Also, by taking thin slices and creating thick slices, this negates the added value and power of the new generation of scanners. In addition, the amount of time spent by technologists in performing these reconstructions is unacceptable, according to Siegel.

"It requires a large amount of additional technologist time, especially for angiographic rendering, analogous to the extra time required for technologists to produce films in multiple window/level settings," he said.

The best view

Instead, Siegel recommends using volumetric navigation as a workflow strategy for radiologists. He believes that volumetric navigation and multiplanar and 3D imaging will allow radiologists to take the process of image review and separate it from the manner in which images were acquired and reconstructed.

"Volumetric navigation frees the radiologist from the limitations of fixed-slice axial images," he noted.

For example, a spine image could be interactively rendered and reviewed as a sagittal or coronal dataset at any slice thickness. Long nodules could be visualized with thicker slices, 15-20 mm, with a maximum intensity projection (MIP)-enhanced view in the axial plane. Colons could be depicted in the coronal plane, while the liver and spleen could be reviewed in the axial plane.

"Radiologists should have the flexibility from case to case to determine whether the images should be reviewed in the sagittal or coronal or any oblique plane in any slice," he said.

New tools, new issues

Although the use of volumetric navigation has tremendous potential for enhancing productivity and accuracy, the adoption of the technology poses some challenges, according to Siegel. One concern is that radiologists may be trading image volume overload for clinical image content overload.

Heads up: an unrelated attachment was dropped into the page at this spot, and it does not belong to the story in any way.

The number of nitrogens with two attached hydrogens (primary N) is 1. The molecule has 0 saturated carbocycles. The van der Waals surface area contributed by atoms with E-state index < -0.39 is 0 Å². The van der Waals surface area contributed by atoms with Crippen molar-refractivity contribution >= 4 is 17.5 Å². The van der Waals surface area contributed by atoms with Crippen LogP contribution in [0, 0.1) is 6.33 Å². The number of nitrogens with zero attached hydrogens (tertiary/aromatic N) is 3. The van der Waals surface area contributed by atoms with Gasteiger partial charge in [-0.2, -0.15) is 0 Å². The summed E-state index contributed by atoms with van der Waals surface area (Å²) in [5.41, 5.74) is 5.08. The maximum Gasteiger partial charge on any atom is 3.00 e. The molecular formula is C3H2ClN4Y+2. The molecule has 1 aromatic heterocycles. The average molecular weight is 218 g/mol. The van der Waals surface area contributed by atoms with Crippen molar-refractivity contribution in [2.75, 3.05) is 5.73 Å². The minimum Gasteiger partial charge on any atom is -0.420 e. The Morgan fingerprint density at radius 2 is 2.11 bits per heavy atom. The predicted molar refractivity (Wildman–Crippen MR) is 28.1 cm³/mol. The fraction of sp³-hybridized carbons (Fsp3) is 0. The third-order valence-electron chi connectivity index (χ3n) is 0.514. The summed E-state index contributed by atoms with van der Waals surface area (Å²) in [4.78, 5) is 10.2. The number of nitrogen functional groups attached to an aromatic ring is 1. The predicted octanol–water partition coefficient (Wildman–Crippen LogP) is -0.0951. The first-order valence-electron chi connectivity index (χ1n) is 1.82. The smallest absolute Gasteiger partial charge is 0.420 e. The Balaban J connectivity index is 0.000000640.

"Our abdominal and thoracic subspecialists have asked whether they are now responsible for detailed reports of the musculoskeletal system and spine and of the individual vessels now visualized on a routine body CT study," he said. "Should they specifically and routinely comment, for example, on the renal arteries, aortic and iliac arteries, and superior and inferior mesenteric arteries?"

The routine use of 3D navigation may also have implications on the time required to dictate a study, Siegel noted. On the business side, the technology creates billing issues, as a single exam can now generate the equivalent of multiple subspecialty studies. From an information technology standpoint, workstation hardware may need to be upgraded to better support 3D applications, and user-input devices, such as mice, may need to be exchanged for more efficient navigation controls, such as joysticks.

"Although image navigation and enhancement will continue to improve, including better support for multimodality fusion such as PET/CT, the next major phases of interpretation will focus on decision support tools, such as computer-assisted diagnosis, queueing, and the intelligent application of informatics," he forecast.

By Jonathan S. Batchelor
AuntMinnie.com staff writer
July 11, 2005